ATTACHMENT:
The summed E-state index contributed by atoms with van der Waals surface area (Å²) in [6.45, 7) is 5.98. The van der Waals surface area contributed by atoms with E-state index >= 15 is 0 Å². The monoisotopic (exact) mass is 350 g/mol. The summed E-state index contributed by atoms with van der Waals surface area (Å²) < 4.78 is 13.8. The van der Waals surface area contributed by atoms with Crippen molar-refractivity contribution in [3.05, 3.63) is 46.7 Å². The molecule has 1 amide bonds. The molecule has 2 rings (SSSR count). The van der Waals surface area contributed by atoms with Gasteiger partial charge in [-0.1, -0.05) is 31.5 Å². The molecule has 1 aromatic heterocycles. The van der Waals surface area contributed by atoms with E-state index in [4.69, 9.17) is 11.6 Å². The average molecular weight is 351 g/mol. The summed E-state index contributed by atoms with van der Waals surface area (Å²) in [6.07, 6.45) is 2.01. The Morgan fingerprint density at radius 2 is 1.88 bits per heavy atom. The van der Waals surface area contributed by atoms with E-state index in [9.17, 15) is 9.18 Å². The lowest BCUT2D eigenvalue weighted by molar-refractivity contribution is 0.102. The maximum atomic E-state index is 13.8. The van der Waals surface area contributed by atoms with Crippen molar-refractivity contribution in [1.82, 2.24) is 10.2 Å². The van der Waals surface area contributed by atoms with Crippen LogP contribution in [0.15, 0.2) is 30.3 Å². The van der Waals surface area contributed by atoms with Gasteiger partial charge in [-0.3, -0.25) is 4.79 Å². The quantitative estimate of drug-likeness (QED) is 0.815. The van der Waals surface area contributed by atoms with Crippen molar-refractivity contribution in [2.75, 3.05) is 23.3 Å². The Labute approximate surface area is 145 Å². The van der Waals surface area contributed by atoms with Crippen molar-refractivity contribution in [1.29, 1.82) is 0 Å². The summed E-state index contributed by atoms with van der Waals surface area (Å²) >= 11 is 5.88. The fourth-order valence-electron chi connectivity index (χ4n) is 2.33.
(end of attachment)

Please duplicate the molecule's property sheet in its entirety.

The summed E-state index contributed by atoms with van der Waals surface area (Å²) in [6.45, 7) is 5.98. The van der Waals surface area contributed by atoms with E-state index >= 15 is 0 Å². The monoisotopic (exact) mass is 350 g/mol. The summed E-state index contributed by atoms with van der Waals surface area (Å²) < 4.78 is 13.8. The van der Waals surface area contributed by atoms with Crippen molar-refractivity contribution in [3.05, 3.63) is 46.7 Å². The molecule has 1 amide bonds. The molecule has 2 rings (SSSR count). The van der Waals surface area contributed by atoms with Gasteiger partial charge in [-0.1, -0.05) is 31.5 Å². The molecule has 1 aromatic heterocycles. The van der Waals surface area contributed by atoms with E-state index in [4.69, 9.17) is 11.6 Å². The average molecular weight is 351 g/mol. The summed E-state index contributed by atoms with van der Waals surface area (Å²) in [6.07, 6.45) is 2.01. The Morgan fingerprint density at radius 2 is 1.88 bits per heavy atom. The van der Waals surface area contributed by atoms with E-state index in [9.17, 15) is 9.18 Å². The lowest BCUT2D eigenvalue weighted by molar-refractivity contribution is 0.102. The maximum atomic E-state index is 13.8. The van der Waals surface area contributed by atoms with Crippen molar-refractivity contribution in [1.82, 2.24) is 10.2 Å². The van der Waals surface area contributed by atoms with Crippen LogP contribution in [0.15, 0.2) is 30.3 Å². The van der Waals surface area contributed by atoms with Gasteiger partial charge in [-0.3, -0.25) is 4.79 Å². The quantitative estimate of drug-likeness (QED) is 0.815. The van der Waals surface area contributed by atoms with Crippen molar-refractivity contribution in [2.75, 3.05) is 23.3 Å². The Labute approximate surface area is 145 Å². The van der Waals surface area contributed by atoms with Crippen molar-refractivity contribution in [1.29, 1.82) is 0 Å². The summed E-state index contributed by atoms with van der Waals surface area (Å²) >= 11 is 5.88. The fourth-order valence-electron chi connectivity index (χ4n) is 2.33.